The divine secrets of the big bad sisterhood.

If you’re an oldest sister/brother, or oldest by proxy due to the biological oldest not being up to task for whatever reason, then you’re aware that what you do should be classified as an art form. I truly believe my responsibilities as an older sister prepared me for being a director. Not to mention the responsibilities of third parenthood, but that’s a whole other pile o’ problems, and that’s best left to therapy. Not for this post.

Being the oldest is not something that’s chosen, it’s something that’s chosen for you. You’re living the cushy life of Only Childom. Everything you do is cute, no matter how destructive. The time to let out your inner arsonist? It’s now. There will never be a brighter time than this. Possibly literally.

Of course, I did not know this at the time, because I was living out my first four years in this state of bliss. I had no concept of what was to come.

Then Mommy had a baby in her belly, and it all went downhill from there.

I can’t say I really remember what it was like when they brought E home from the hospital, but I do remember vaugely how tiny she was. In later years, this would make her perfect for storing in large boxes (space ships) to play, so I could watch Darkwing Duck in peace.

E and I got along well those first few years in spite of her incessant crying and my consistent efforts to pack her. And in spite of those aforemention efforts, I was already getting fiercely protective, driven by the Tao of Big Sisterhood: “She’s too small to take care of herself, you have to make sure nothing happens to her!”.

At the time, though, it sounded more like: “PROTECT THE PRINCESS OR THE CASTLE WILL FALL!”

By the way, our boxes? Frequently castles. Go figure.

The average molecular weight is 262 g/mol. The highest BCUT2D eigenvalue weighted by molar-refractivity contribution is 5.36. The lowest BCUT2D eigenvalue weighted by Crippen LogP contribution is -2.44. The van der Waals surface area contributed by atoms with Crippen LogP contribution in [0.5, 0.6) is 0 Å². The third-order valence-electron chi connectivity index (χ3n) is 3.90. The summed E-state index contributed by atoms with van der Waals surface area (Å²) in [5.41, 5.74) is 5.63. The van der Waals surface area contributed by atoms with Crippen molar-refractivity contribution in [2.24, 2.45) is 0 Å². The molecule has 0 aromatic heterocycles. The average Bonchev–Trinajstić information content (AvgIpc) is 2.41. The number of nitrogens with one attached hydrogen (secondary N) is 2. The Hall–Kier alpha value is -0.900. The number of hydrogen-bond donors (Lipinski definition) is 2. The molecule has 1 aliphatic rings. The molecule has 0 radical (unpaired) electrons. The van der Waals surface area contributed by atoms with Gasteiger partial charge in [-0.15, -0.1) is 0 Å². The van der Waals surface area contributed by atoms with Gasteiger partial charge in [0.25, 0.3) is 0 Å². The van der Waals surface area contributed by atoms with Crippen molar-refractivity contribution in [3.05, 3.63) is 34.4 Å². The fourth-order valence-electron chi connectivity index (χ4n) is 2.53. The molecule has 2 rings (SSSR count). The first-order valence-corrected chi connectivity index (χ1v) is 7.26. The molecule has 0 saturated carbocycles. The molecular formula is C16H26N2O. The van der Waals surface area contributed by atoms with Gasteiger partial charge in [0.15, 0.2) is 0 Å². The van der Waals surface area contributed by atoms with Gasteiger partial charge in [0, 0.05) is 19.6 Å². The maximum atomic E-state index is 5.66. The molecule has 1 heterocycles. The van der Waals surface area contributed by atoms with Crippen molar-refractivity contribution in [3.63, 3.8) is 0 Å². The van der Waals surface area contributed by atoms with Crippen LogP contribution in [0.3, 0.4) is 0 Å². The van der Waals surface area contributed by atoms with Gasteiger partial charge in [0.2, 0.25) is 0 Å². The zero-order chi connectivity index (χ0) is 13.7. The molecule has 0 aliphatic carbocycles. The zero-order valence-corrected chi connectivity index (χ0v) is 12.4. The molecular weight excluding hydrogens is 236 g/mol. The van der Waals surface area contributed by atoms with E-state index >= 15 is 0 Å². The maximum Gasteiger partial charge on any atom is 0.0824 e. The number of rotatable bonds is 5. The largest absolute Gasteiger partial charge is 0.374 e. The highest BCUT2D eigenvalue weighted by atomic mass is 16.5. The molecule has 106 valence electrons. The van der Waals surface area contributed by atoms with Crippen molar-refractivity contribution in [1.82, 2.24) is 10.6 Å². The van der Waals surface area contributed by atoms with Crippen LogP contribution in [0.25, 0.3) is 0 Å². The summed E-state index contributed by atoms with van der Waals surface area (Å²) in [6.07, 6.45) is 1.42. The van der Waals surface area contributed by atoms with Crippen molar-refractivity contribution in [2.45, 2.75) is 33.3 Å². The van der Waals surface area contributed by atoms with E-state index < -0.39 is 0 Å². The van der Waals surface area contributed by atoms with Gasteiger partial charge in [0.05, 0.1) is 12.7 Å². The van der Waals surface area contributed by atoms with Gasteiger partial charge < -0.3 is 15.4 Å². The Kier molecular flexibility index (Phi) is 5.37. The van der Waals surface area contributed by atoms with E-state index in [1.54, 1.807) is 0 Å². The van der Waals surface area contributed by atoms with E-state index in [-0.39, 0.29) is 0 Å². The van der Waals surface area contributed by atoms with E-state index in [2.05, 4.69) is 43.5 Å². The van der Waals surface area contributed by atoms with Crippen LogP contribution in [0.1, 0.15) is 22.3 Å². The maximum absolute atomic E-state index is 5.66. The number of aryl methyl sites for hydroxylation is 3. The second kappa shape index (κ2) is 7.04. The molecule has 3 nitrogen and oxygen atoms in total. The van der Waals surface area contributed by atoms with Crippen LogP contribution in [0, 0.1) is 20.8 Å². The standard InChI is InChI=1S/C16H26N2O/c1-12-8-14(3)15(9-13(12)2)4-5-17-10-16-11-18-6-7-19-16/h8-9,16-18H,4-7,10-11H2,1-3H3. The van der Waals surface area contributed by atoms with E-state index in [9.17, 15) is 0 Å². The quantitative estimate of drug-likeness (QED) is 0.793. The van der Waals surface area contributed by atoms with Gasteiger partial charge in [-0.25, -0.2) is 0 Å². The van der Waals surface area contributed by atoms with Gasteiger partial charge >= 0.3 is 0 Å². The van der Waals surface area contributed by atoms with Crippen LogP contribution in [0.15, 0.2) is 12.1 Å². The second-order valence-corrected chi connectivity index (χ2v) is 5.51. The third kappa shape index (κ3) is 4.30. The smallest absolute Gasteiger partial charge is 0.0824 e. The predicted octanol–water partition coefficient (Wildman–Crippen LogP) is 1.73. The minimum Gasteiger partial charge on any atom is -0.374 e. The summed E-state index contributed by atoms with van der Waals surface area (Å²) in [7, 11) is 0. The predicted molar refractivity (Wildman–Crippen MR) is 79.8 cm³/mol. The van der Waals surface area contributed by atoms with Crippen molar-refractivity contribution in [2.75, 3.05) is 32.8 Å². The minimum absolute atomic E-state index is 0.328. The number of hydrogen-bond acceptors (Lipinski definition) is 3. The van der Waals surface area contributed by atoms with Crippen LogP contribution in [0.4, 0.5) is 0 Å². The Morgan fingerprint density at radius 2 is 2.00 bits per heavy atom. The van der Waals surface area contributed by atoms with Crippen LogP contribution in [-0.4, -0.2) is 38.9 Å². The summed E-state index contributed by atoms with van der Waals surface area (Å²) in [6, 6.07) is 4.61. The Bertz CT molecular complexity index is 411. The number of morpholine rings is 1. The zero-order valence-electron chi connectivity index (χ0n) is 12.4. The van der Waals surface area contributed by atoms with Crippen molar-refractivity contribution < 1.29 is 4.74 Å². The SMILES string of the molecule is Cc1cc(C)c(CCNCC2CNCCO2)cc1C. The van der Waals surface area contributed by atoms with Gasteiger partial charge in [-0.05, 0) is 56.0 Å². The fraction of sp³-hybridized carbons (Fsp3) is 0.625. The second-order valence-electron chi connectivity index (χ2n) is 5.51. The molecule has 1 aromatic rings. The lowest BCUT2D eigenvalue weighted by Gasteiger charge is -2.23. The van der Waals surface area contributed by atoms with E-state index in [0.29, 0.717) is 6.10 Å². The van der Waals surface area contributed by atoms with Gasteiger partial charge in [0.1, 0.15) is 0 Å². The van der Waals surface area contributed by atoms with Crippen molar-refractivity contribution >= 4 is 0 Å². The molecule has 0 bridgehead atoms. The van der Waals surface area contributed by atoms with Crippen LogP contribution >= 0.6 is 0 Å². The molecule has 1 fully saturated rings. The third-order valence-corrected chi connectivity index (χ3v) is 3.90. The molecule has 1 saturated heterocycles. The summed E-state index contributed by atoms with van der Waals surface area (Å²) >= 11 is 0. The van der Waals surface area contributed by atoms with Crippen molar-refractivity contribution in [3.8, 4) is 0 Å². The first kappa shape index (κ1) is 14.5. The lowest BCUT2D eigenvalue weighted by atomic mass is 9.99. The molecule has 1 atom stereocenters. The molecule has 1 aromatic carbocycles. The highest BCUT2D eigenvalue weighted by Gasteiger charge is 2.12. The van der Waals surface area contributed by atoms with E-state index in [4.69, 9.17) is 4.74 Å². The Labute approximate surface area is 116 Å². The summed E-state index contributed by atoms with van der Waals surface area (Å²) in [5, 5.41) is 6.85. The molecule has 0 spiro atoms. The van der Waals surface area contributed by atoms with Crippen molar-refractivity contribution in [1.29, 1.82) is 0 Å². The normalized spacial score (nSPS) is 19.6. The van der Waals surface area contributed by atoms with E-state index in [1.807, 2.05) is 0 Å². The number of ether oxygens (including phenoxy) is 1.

This went on until the day E figured out that she could tug on my always there ponytail with all the baby strength she could muster, make me flip out, sob her little baby head off, and I’d get in trouble for it.

Not her, but me. Where’s the justice?!

No matter how many times this senseless act of baby violence was committed, I’d still get in trouble. And this has really set the stage for the rest of our lives, when I think about it; they may do whatever they please to me, and they may even get reprimanded for it sometimes. But if I should be stupid enough to spaz, fire and brimstone shall rain down upon my head.

It is this way to this day. And so it is, as far as I can tell, for Olders (and directors) around the world: If they screw up, it’s on you. No ifs, ands, buts, or castle boxes about it.

R coming along was a bit different. Though she and E were only two years apart, putting us at a six year age gap, we got along famously. She’d bounce in her crib, blonde curls and all, and I’d make up songs to sing for her that were just… Awful. But she loved them.

There was no hair pulling there, from what I remember. But I was just as protective of her, if not moreso, because she was the baby. That’s also still how it is today.

The Girls, as I call them even now, are both essentially adults now. After keeping a close watch on them both for the duration of all of our lives, it’s about time (past time, probably) to let go. I’m going to N’s, E is going off to live with her girlfriend, and R will be doing God knows what when she graduates this summer.